See how far out Griffin's left foot is?
That's because he bit for a head fake.
Instead of watching Gasol's hips—Shakira didn't know she was singing about NBA basketball, but hips don't lie—Griffin falls for the movement above the neck and splits out his foot, knocking himself off balance and allowing his opponent to get around him with limited exertion.
It's another easy two points.
Griffin has to show more effort and discipline defensively. He's making strides on that end of the court, but he still has a long way to go.
As for his spot-up shooting, that's a rather easy fix: He just has to start making shots.
According to Synergy, Griffin shot 116 times in spot-up situations and made only 42 of them. For those of you without a calculator, that's only 36.2 percent. Factoring in the four three-pointers he made and the fouls he drew, the big man produced 0.75 points per possession when he finished a play out of a spot-up opportunity.
Three hundred and nine players did better last season, plus all the ones who didn't play enough to qualify but still made shots.
That's unacceptable, and Griffin has to become more of a go-to player than an offensive liability when he isn't cutting without the ball in his hands.
Just be Chris Paul.
For DeAndre Jordan, it's all about defense.
Right now, the center is already an elite finisher when he rolls to the basket after setting a screen for one of his teammates. And since both CP3 and Griffin are elite passers for their positions, there will be no shortage of lobs thrown in his general direction, even if "Lob City" is quite sadly a thing of the past, according to a report from ESPN Los Angeles.
Don't believe me? Let's turn to Synergy for some numerical evidence.
Last year, Jordan scored 1.42 points per possession when rolling to the basket in pick-and-roll sets. Only one player in the entire NBA had a better mark.
Still don't believe me? Let's just ask Brandon Knight now.
Jordan doesn't have to be an elite offensive player. He only has to be a competent one who can finish plays with his ridiculous, unteachable athleticism and isn't too much of a liability at the charity stripe.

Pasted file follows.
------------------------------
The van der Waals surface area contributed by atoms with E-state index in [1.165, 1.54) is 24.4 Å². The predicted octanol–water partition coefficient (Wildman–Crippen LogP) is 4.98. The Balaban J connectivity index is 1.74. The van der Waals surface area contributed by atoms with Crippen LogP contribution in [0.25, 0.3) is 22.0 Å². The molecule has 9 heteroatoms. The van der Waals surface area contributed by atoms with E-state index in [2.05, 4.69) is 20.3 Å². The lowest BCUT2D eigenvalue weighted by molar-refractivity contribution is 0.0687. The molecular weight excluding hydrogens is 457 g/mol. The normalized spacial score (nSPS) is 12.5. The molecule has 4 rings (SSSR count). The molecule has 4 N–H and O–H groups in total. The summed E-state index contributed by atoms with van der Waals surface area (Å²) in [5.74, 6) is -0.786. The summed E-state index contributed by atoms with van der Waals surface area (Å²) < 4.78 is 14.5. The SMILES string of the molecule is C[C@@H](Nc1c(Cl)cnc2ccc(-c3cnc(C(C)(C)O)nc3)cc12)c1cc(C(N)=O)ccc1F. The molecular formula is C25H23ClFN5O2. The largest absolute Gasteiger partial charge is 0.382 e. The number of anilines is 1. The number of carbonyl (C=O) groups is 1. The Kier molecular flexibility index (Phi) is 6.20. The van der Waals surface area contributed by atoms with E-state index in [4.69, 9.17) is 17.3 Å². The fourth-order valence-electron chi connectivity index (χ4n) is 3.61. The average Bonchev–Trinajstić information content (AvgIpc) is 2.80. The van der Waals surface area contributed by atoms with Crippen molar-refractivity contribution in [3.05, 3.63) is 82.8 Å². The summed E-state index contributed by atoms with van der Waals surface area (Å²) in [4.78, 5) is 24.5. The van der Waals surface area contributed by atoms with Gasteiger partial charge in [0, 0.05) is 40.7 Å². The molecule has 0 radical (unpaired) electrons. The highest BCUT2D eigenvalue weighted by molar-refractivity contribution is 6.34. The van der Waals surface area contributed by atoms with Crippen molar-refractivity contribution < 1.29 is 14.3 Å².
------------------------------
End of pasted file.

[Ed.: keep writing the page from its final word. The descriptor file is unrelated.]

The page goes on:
His true impact will lie on the defensive end of the court.
As Rivers said to Markazi:
I like what DeAndre gives us. He gives us something a lot of the guys in the league can't do. He can block shots, he can run the floor, he can defend, he's talking and he's in the best shape of his career. He's doing a lot of great things for us.
It's a ringing endorsement, but Rivers may be jumping the gun a little bit here. Especially because he goes on to claim that his prized big man will be in the Defensive Player of the Year competition.
First, can we make sure that Jordan understands he doesn't have to try blocking every shot in his general vicinity?
Due to his proclivity for getting caught in the air, LAC wasn't actually a better defensive team when he was on the court.
Jordan is doing it backwards. DPOY candidates are supposed to help their team's defense improve, not decline, when they step onto the court.
But this can be fixed, especially because Jordan has the athletic tools necessary to be an upper-echelon defender. He just has to work on his rotations.
Plays like that aren't acceptable.
The big man takes way too long to react and ends up making a dangerous play, slamming Mike Conley to the ground as he attempts to recover from his mistake. This slow reaction time, especially coupled with the lack of instincts necessary to rotate over before Conley penetrates too far, certainly isn't a positive.
This offseason, Jordan made defense a priority, and he has to continue doing so. That's really his only responsibility in the potential Big Three.
CP3 is going to be an All-Star and remain the best point guard in basketball for at least one more season.
Griffin is very close to joining him in the realm of productive stars (not just fan-favorite stars), and he's shown flashes of a burgeoning create-for-himself offensive game.
But the key is Jordan.
Without him as the third wheel, it's more of a Big Two than a Big Three, and that isn't going to cut it when the Western Conference playoffs roll around.
No pressure, DeAndre. The hopes of an entire franchise rest on your broad shoulders.